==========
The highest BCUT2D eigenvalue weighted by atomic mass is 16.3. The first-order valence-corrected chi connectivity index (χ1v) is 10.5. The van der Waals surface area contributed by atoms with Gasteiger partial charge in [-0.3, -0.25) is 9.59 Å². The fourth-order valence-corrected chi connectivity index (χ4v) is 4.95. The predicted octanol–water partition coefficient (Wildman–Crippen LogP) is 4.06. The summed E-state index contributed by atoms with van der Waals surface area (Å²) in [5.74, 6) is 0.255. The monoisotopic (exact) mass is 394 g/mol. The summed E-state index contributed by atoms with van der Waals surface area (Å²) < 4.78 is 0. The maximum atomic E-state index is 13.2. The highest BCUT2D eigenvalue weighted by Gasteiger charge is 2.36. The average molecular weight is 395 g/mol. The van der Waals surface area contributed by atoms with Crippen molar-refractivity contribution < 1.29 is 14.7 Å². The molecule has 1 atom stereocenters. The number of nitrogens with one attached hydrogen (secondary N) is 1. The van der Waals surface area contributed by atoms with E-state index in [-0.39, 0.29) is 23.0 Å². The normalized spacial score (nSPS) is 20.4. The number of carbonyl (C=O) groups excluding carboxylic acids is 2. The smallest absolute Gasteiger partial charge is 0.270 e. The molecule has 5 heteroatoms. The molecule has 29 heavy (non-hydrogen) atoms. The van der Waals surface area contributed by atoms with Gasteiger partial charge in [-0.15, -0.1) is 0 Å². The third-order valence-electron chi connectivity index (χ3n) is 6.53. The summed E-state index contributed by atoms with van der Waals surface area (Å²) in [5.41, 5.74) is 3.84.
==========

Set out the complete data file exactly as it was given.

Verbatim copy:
The highest BCUT2D eigenvalue weighted by atomic mass is 16.3. The first-order valence-corrected chi connectivity index (χ1v) is 10.5. The van der Waals surface area contributed by atoms with Gasteiger partial charge in [-0.3, -0.25) is 9.59 Å². The fourth-order valence-corrected chi connectivity index (χ4v) is 4.95. The predicted octanol–water partition coefficient (Wildman–Crippen LogP) is 4.06. The summed E-state index contributed by atoms with van der Waals surface area (Å²) in [5.74, 6) is 0.255. The monoisotopic (exact) mass is 394 g/mol. The summed E-state index contributed by atoms with van der Waals surface area (Å²) < 4.78 is 0. The maximum atomic E-state index is 13.2. The highest BCUT2D eigenvalue weighted by Gasteiger charge is 2.36. The average molecular weight is 395 g/mol. The van der Waals surface area contributed by atoms with Crippen molar-refractivity contribution < 1.29 is 14.7 Å². The molecule has 1 atom stereocenters. The number of nitrogens with one attached hydrogen (secondary N) is 1. The van der Waals surface area contributed by atoms with E-state index in [-0.39, 0.29) is 23.0 Å². The normalized spacial score (nSPS) is 20.4. The number of carbonyl (C=O) groups excluding carboxylic acids is 2. The smallest absolute Gasteiger partial charge is 0.270 e. The molecule has 5 heteroatoms. The molecule has 29 heavy (non-hydrogen) atoms. The van der Waals surface area contributed by atoms with Gasteiger partial charge in [-0.15, -0.1) is 0 Å². The third-order valence-electron chi connectivity index (χ3n) is 6.53. The summed E-state index contributed by atoms with van der Waals surface area (Å²) in [5.41, 5.74) is 3.84.